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I was playing with enums and tried to reproduce some examples from this page. Initial examples worked as intended, however I got some interesting results with following code:

#include <iostream>

enum num : char {
    zero = '0',
    one = '1',
    two = '2',
    three = '3',
    four = '4',
    five = '5',
    six = '6'
};

int main()
{
    const char two = '2';
    std::cout << two << std::endl;
    std::cout << num::two;
    return 0;
}

The output is:

2
50

I expected both outcomes to be the same, but the num::two seems to print some other value. Also this value doesn't changes(50), so I assume this isn't a random/garbage value & there is some sort of char/int parsing being done that I don't understand? Here is the ideone link.

I know that I can make it work by assigning like this zero = 0, without single quotes and it works. However, I want to know what is happening behind the scenes and how could I control what non-single digits value I can print via single quotes assignments.

share|improve this question
    
ASCII - Wikipedia, ASCII table – Drop Feb 21 at 12:35
    
@Drop I was assuming this as well but then why does const char two = '2'; works as intended? Both use single quotes assignment and that's what made it more confusing. – Abhinav Gauniyal Feb 21 at 12:39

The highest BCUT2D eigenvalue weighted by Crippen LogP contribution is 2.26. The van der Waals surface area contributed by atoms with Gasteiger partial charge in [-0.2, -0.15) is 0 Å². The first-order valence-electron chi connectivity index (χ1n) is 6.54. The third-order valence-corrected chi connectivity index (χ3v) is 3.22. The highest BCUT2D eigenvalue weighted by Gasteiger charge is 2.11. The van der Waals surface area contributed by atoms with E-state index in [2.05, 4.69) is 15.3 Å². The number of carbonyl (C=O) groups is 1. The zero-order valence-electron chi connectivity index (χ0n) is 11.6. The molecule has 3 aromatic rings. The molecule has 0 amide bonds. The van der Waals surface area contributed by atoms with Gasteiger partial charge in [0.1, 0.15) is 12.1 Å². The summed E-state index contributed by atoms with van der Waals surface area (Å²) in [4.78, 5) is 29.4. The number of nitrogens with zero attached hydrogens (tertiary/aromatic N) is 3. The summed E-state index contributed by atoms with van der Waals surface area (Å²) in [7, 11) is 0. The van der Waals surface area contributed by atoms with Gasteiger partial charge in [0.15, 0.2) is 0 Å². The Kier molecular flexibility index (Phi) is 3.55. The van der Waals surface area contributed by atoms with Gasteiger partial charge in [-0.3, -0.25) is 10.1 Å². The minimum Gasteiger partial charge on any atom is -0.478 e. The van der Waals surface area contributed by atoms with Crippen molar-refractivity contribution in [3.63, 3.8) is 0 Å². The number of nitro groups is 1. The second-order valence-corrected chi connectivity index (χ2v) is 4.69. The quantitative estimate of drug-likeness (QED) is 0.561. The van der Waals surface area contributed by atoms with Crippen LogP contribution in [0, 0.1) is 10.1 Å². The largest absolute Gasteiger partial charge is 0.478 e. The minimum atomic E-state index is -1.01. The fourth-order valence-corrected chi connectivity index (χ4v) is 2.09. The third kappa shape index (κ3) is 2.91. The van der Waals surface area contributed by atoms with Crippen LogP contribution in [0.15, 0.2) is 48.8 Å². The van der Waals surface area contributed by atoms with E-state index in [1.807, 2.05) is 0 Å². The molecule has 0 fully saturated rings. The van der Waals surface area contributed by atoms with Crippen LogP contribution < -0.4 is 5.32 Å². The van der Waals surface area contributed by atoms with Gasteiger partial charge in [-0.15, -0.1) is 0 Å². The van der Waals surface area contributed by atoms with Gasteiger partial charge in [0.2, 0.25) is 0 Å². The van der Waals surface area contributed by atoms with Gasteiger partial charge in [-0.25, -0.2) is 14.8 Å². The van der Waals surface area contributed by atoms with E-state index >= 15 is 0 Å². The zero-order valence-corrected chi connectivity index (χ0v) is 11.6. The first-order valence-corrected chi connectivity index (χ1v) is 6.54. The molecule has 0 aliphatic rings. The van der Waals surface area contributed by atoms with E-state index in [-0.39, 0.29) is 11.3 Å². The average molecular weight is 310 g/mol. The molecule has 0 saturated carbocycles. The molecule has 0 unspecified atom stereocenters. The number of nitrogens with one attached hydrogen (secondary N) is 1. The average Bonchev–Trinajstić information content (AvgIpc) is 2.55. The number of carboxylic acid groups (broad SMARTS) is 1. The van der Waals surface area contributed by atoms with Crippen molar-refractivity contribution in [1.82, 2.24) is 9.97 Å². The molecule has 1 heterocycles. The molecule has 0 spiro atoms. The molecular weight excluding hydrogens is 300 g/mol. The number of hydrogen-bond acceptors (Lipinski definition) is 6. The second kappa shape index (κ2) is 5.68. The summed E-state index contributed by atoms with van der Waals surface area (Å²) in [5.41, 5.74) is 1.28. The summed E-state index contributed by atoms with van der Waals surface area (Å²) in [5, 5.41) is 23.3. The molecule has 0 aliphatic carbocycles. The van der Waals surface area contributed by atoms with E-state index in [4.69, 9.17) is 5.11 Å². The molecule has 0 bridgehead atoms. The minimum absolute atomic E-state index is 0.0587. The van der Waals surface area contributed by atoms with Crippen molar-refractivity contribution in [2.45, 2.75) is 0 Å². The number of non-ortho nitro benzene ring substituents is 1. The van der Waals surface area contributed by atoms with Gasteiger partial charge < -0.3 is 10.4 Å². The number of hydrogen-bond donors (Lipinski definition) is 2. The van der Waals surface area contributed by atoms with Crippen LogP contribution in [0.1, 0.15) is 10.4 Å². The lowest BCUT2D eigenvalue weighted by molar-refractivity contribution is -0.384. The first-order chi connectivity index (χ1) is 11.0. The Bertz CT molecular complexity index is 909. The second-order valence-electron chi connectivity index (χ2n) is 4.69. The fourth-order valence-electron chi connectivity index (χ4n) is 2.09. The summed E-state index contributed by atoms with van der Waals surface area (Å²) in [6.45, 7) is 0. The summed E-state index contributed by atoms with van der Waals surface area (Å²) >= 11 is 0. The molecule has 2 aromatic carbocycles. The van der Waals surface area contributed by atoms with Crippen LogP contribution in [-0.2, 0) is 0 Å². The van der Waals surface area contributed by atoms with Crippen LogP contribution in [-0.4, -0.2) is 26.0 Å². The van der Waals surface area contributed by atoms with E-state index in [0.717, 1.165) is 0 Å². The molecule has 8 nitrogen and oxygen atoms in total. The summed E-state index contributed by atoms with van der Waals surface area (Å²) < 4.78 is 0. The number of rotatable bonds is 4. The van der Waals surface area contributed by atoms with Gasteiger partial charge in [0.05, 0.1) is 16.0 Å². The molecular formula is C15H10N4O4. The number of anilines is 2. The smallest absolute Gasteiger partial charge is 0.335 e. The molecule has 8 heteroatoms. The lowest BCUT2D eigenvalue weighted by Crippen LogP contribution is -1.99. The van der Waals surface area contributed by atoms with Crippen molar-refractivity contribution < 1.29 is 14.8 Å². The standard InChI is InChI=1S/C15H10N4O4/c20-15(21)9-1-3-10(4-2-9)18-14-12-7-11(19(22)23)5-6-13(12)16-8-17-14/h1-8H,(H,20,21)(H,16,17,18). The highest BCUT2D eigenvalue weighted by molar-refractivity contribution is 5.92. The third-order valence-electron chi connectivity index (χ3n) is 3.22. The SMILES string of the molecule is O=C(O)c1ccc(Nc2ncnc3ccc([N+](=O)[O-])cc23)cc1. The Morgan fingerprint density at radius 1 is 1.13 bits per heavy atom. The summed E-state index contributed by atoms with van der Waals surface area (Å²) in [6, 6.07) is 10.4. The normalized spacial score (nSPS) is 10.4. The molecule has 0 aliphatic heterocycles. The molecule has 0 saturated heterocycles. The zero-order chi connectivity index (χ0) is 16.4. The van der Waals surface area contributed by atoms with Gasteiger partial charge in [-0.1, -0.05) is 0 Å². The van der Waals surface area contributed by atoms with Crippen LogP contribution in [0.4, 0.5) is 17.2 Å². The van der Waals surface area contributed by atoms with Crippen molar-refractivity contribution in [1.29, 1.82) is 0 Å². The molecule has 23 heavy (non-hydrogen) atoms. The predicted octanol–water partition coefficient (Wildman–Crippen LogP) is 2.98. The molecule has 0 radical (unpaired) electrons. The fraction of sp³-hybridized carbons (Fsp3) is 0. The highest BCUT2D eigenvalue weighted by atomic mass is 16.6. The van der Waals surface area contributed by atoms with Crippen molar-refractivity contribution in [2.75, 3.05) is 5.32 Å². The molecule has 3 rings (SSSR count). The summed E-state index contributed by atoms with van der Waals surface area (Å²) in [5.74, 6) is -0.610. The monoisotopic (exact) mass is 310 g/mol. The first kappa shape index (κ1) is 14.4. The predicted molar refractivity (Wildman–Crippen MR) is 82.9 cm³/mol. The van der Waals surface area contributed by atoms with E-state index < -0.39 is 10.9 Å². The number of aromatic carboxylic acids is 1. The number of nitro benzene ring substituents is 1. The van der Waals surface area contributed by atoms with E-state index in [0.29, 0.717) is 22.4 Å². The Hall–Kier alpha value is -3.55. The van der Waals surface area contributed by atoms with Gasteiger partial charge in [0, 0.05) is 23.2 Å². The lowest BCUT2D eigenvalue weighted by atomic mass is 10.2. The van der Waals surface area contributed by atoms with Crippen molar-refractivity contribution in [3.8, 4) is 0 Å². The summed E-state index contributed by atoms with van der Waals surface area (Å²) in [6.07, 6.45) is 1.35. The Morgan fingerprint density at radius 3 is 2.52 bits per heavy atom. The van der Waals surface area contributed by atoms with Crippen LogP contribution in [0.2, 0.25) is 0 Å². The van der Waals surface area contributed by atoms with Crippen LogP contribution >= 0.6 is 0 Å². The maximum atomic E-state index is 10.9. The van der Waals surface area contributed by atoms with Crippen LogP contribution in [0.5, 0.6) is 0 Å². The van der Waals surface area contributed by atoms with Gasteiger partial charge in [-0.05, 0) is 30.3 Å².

'2' = 0x32, or 50 – Lưu Vĩnh Phúc Feb 21 at 13:06
    
What does that have to do with assignment? Your title should be asking to explain the reason for the output. – JDługosz Feb 22 at 5:03
    
@JDługosz assignment because same form assignment eg one = '1' & char c = '1' produces different outputs, and at the time of writing this question I overlooked the operator overloading part. Had I known the answer, why would I have posted it here? – Abhinav Gauniyal Feb 22 at 5:09
up vote 13 down vote accepted

This should actually go to the char overload now; unfortunately none of the compilers at issue implement DR 1601.

[conv.prom]/4:

A prvalue of an unscoped enumeration type whose underlying type is fixed ([dcl.enum]) can be converted to a prvalue of its underlying type.

This means num can be promoted to char.

Moreover, if integral promotion can be applied to its underlying type, a prvalue of an unscoped enumeration type whose underlying type is fixed can also be converted to a prvalue of the promoted underlying type.

So num can be promoted to int, too.

The relevant candidates are:

template <class Traits >
basic_ostream<char,Traits>& operator<<( basic_ostream<char,Traits>& os,
                                        char ch );
template<class charT, class Traits>
basic_ostream<charT, Traits>& basic_ostream<charT, Traits>::operator<<(int);